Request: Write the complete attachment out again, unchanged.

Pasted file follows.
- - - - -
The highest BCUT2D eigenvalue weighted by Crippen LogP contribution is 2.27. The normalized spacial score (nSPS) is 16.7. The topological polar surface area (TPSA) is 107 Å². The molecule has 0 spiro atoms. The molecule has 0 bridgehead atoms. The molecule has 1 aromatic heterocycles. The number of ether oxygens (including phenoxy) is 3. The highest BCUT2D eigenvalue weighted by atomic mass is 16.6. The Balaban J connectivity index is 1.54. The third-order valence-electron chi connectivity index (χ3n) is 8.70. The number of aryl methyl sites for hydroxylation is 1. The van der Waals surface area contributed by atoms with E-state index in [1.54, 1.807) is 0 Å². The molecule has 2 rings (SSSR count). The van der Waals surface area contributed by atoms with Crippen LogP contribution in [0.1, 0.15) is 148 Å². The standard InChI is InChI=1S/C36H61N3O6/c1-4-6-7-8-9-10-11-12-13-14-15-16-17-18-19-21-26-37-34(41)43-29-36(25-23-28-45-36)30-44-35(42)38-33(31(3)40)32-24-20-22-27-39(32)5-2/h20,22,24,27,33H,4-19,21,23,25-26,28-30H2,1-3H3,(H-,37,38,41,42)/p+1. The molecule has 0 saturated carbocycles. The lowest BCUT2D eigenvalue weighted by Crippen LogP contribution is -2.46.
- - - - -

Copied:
The highest BCUT2D eigenvalue weighted by Crippen LogP contribution is 2.27. The normalized spacial score (nSPS) is 16.7. The topological polar surface area (TPSA) is 107 Å². The molecule has 0 spiro atoms. The molecule has 0 bridgehead atoms. The molecule has 1 aromatic heterocycles. The number of ether oxygens (including phenoxy) is 3. The highest BCUT2D eigenvalue weighted by atomic mass is 16.6. The Balaban J connectivity index is 1.54. The third-order valence-electron chi connectivity index (χ3n) is 8.70. The number of aryl methyl sites for hydroxylation is 1. The van der Waals surface area contributed by atoms with E-state index in [1.54, 1.807) is 0 Å². The molecule has 2 rings (SSSR count). The van der Waals surface area contributed by atoms with Crippen LogP contribution in [0.1, 0.15) is 148 Å². The standard InChI is InChI=1S/C36H61N3O6/c1-4-6-7-8-9-10-11-12-13-14-15-16-17-18-19-21-26-37-34(41)43-29-36(25-23-28-45-36)30-44-35(42)38-33(31(3)40)32-24-20-22-27-39(32)5-2/h20,22,24,27,33H,4-19,21,23,25-26,28-30H2,1-3H3,(H-,37,38,41,42)/p+1. The molecule has 0 saturated carbocycles. The lowest BCUT2D eigenvalue weighted by Crippen LogP contribution is -2.46.